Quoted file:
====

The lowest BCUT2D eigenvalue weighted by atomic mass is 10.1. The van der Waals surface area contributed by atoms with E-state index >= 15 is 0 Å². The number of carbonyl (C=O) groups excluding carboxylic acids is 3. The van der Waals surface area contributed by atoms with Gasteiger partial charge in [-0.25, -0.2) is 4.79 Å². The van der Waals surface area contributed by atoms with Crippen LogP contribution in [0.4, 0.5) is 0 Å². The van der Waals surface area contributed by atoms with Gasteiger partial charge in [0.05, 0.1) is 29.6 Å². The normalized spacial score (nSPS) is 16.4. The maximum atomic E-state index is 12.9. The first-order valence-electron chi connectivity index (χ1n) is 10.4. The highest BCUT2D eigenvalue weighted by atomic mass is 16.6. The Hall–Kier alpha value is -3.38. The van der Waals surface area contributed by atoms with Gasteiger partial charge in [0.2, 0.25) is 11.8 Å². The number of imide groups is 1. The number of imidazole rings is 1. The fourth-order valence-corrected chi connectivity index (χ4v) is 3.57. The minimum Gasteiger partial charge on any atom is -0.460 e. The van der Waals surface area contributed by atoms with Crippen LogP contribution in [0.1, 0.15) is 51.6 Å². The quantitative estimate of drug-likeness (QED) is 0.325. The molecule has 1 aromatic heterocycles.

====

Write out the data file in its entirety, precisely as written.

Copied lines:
The lowest BCUT2D eigenvalue weighted by atomic mass is 10.1. The van der Waals surface area contributed by atoms with E-state index >= 15 is 0 Å². The number of carbonyl (C=O) groups excluding carboxylic acids is 3. The van der Waals surface area contributed by atoms with Gasteiger partial charge in [-0.25, -0.2) is 4.79 Å². The van der Waals surface area contributed by atoms with Crippen LogP contribution in [0.4, 0.5) is 0 Å². The van der Waals surface area contributed by atoms with Gasteiger partial charge in [0.05, 0.1) is 29.6 Å². The normalized spacial score (nSPS) is 16.4. The maximum atomic E-state index is 12.9. The first-order valence-electron chi connectivity index (χ1n) is 10.4. The highest BCUT2D eigenvalue weighted by atomic mass is 16.6. The Hall–Kier alpha value is -3.38. The van der Waals surface area contributed by atoms with Gasteiger partial charge in [0.2, 0.25) is 11.8 Å². The number of imide groups is 1. The number of imidazole rings is 1. The fourth-order valence-corrected chi connectivity index (χ4v) is 3.57. The minimum Gasteiger partial charge on any atom is -0.460 e. The van der Waals surface area contributed by atoms with Crippen LogP contribution in [0.1, 0.15) is 51.6 Å². The quantitative estimate of drug-likeness (QED) is 0.325. The molecule has 1 aromatic heterocycles.